This is a fantastic topic for designers. I think #3 and 4 carry a lot of weight here. Make sure you and your client are speaking the same language and nothing is being misunderstood. And make sure your client understands your creative process. If they know that you are making decisions based on quality intellectual information, they will be more willing to hear and accept your explanation.

  1. Dan On August 16th, 2010 at 3:01 pm
    3

    Really good article for both graphic designers and clients. I would like to add that if a client asks you to try out an idea they have, it should be absolutely fine. If you are getting mad with your client, ask yourself if it is becuase you are not entirely sure how to create what they are asking or if they are legitimately wasting your time…

    If you’re not sure how to achieve what they are asking, then do your very best to learn – this is a great way to expand your knowledge with design and the tools you have at hand. I would always say push yourself, you’ll feel good about in the end and you’ll look really good in your clients eyes for trying.

    Kindest regards,
    Dan | Appletree Print

  1. Kelly On August 17th, 2010 at 2:47 am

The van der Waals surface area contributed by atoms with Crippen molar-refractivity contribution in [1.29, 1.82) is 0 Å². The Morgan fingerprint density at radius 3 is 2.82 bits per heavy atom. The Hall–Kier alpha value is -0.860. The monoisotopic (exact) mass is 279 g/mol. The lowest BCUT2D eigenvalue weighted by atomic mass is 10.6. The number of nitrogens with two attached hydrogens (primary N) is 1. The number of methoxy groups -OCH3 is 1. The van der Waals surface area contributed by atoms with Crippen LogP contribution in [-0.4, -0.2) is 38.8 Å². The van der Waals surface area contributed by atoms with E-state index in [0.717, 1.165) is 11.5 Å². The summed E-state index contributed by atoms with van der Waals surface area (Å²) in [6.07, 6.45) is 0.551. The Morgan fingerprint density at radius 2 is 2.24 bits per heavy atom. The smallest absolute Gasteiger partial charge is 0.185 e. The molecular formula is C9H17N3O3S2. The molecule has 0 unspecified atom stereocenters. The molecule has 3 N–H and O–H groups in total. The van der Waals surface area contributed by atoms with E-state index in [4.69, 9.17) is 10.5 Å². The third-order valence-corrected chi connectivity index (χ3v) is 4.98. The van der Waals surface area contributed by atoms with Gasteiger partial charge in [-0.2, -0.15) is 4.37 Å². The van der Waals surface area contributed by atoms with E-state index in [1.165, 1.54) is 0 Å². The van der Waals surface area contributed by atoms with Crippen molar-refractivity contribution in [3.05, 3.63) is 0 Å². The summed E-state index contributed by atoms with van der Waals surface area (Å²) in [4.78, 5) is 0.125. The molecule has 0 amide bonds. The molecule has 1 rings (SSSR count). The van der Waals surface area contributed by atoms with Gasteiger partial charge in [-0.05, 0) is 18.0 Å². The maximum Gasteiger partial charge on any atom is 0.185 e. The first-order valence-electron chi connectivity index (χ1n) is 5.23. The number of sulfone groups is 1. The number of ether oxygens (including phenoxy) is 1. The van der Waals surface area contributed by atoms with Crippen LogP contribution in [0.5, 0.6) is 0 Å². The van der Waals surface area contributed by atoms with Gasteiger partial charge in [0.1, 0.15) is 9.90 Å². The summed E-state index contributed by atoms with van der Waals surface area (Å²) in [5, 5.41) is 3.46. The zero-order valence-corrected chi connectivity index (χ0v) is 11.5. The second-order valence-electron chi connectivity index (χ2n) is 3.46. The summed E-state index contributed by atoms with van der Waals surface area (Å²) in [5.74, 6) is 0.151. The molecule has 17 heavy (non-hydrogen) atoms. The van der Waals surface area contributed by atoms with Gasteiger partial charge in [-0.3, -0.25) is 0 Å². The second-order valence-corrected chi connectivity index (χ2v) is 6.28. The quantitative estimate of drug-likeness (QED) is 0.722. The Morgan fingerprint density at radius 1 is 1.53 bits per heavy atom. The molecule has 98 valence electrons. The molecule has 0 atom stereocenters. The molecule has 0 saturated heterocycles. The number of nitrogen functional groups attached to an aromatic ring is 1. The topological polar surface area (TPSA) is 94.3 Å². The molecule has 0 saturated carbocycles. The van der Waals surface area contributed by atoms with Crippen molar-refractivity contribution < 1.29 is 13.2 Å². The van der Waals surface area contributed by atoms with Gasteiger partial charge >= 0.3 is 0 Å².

4

    Some really helpful tips there that we can all take on board. I think deep down, most of us know this but it’s just hard to remember to keep calm in such situations and follow through so it’s good to be reminded once in a while.

  1. Alexander Jack On August 18th, 2010 at 4:14 am
    5

    Nice points! But some time its very difficult to be motivated especially when the client is angry or the things are against you.

  1. Utah Graphic Designer On August 18th, 2010 at 12:19 pm
    6

    I think it’s a balance between pleasing the client and helping them see your vision if you can improve upon what they already want. It is tricky, but if you maintain an open relationship things usually turn out alright.

  1. Adeodatus On August 19th, 2010 at 5:45 pm
    7

    Quite an inspirational and useful peace of information for graphic designer and. Practice makes perfect, gradually one gets used hence becomes better

  1. Paul McManus On August 31st, 2010 at 12:28 pm
    8

    I think a lot of the time the client has something in their head and you just need to meet in the middle…

  1. Andy Colclough On September 3rd, 2010 at 3:00 am
    9

    Theres some really great points made here. I have just started a new job at Creare design (a web design company) and am having to start calling up clients to discuss their websites. These tips will help me out a lot when they’re shouting at me down the phone.

    Is there anything else anyone can think of that would help people like me out?

    Thanks